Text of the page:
I know I read a lot of picture books, and those inflate my overall reading count for the year. I am pleasantly surprised that picture books only make up 46% of my reading for the year (though when I include the similarly-sized Beginning Readers, those types of books make up a combined 52% of my reading so far this year). I’d like to continue to try to keep my picture book reading to under 50% of my overall books for the year, to make sure I am digging into those older age ranges.

Graphic novels have become my comfort zone, particularly for the speed I can read them and their popularity with our patrons. Next time, I would like to break this number down further with the age range the graphic novels are aimed at. I’d like to hold this count steady around 25% of my reading.

During quarantine, I made a particular effort to increase the first chapter books I read, particularly diverse titles. I think that is reflected here. Even with first chapter books being only 11% of my total reading for the year that is much higher than previous years (based on my knowledge of my reading not any formal stats).

These three areas are my weakest reading age ranges

  • Beginning Readers: I struggle with these because I love a good story, and these are not written with the “good story” angle in mind.
  • Juvenile Fiction: I knew my juvenile fiction chapter books have been weak this year, but ouch. Only 5% of my reading has been traditional chapter books–I’m going to work on that.
  • Teen Fiction: If I thought my middle grade reading was low, teen books are abysmal. Though, I will try to defend this a little because at least 30% of those graphic novels are for teens. I don’t program for teens, and we don’t get as many reader’s advisory questions, and…I’ve let this age range slip. Badly. (Michala go write a teen book blog post!)

The second piece of this category I wanted to examine was diverse main characters at the format-level.

While the wait for census numbers will probably take much longer than usual due to the pandemic, the projections for 2020 have remained the same for years: the expectation is that of children in the US (under the age of 18), 49.8% will be “non-Hispanic White.” My reading reflects the books I talk about and share, and my reading needs to, at a minimum, reflect the races of kids today too. I would like to have each of these categories be comprised of at least 50% books featuring diverse main characters.

That isn’t going to be easy–the majority of books published are very white-centered or animal-driven, and while that has been improving a little, it hasn’t improved to the point of enough new titles to necessarily let me increase my reading across these categories without intentionally not reading any other books in those categories. I also need to realistically consider what my reading will look like post-working-at-home. Fifty percent in each category is not likely to happen this year–but maybe it can happen in one or two categories this year, and more over the next few years.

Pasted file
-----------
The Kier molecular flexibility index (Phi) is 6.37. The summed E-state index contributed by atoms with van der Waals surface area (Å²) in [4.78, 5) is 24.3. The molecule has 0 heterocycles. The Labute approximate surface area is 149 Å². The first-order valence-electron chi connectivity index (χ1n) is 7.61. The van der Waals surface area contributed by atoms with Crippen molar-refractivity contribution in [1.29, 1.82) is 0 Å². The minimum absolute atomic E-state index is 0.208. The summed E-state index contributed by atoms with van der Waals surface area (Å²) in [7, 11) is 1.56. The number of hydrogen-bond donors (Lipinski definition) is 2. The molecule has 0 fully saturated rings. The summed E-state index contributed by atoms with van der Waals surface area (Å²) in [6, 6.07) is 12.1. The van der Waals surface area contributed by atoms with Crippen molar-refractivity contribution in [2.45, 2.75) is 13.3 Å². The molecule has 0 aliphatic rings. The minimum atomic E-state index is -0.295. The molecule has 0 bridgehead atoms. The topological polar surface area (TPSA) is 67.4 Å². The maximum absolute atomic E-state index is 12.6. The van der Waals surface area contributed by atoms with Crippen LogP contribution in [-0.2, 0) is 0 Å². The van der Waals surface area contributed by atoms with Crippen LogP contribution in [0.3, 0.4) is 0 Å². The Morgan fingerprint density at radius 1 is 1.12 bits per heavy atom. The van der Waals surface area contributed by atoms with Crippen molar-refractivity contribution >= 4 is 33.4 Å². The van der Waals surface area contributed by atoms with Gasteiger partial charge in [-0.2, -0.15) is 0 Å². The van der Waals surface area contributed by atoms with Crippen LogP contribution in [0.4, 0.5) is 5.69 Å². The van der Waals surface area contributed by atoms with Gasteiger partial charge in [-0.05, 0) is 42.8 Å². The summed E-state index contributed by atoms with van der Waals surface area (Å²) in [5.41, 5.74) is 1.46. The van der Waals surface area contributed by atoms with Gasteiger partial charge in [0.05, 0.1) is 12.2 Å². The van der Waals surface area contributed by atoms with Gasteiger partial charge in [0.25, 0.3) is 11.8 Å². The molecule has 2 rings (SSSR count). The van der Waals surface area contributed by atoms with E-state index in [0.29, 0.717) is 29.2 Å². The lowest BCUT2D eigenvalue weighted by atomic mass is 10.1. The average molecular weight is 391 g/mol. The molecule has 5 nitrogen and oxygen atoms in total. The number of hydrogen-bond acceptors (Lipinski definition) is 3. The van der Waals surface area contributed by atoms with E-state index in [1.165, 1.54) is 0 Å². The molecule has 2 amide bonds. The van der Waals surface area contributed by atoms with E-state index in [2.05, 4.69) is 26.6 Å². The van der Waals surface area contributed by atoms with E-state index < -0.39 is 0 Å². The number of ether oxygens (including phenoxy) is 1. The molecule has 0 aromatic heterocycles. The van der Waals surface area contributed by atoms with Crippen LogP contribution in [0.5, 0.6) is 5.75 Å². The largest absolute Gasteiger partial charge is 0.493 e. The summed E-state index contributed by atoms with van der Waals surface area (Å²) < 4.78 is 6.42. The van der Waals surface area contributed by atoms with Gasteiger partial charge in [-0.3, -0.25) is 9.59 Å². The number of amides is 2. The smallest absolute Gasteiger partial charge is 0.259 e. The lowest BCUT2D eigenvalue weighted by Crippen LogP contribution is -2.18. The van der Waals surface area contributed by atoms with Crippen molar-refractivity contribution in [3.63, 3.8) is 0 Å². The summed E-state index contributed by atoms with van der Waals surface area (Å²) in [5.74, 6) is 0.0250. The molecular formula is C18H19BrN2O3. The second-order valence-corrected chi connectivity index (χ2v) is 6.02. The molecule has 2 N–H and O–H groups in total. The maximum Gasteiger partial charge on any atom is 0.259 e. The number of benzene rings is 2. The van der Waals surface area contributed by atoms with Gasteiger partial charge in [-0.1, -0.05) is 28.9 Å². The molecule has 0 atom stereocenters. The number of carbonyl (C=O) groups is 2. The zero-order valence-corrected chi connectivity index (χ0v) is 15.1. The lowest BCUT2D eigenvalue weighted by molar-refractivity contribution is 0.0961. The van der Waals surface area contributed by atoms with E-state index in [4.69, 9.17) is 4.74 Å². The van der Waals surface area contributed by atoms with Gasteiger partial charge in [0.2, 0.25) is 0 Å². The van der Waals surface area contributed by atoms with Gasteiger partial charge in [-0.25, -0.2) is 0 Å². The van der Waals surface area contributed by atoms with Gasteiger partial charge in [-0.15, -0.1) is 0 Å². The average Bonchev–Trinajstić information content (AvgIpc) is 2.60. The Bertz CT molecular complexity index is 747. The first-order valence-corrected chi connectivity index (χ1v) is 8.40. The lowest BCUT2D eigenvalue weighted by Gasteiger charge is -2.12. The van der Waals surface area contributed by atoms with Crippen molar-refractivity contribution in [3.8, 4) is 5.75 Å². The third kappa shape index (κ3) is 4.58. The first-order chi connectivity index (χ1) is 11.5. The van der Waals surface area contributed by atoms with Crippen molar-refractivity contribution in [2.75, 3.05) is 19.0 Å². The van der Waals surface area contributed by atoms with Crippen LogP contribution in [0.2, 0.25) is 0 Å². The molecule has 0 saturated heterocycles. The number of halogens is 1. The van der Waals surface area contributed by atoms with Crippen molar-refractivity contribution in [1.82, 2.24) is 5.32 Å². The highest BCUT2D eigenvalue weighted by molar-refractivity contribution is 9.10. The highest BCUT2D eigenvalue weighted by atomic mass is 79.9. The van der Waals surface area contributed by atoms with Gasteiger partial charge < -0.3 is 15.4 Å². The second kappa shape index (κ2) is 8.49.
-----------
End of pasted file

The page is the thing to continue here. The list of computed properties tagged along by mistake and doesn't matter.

Next Steps:

  • Continue reading any diverse picture books and first chapter books I can access.
  • Actively look for more diverse beginning readers and graphic novels. These are two areas that I’ve always felt are weak proportionately in diversity, at least in my library. Dig harder here.
  • Read more juvenile fiction chapter books, focusing on diverse titles. There have been 10 beside my bed for a week. Actually read them.

Breakdown: Fiction/Non-Fiction/Genre

  • 66 Non-fiction (9%)
    • 29 contain diversity in “characters” (picture books/graphic novels teaching facts), are biographies or memoirs, or focus on racism (44% of non-fiction)
  • 19 Biographies (3%) (also included in NF)
  • 653 Fiction (91%)
    • 231 contain diverse main characters (35% of fiction)

I don’t like non-fiction. Sorry world. I never enjoyed reading non-fiction as a child, and I very, very rarely do as an adult.

Since I struggle with non-fiction (and biographies) so much as it is, I’m going to try to make sure that the books I do read include diversity. I have a tendency to only read non-fiction books about animals, and I want to shift that towards more biographies and memoirs. Poetry is wrapped up in non-fiction too, and while I don’t think I will ever actively enjoy poetry, it is very easy for me to commit to reading diverse poets and generally avoiding white ones.

I can’t even out all of my reading percentages, and this is one that, while I know it is an issue from a reader’s advisory perspective, I am going to set aside for now, though keep it in the back of my mind. I will keep an eye out for reading lists containing great diverse non-fiction for kids, and try to focus on those.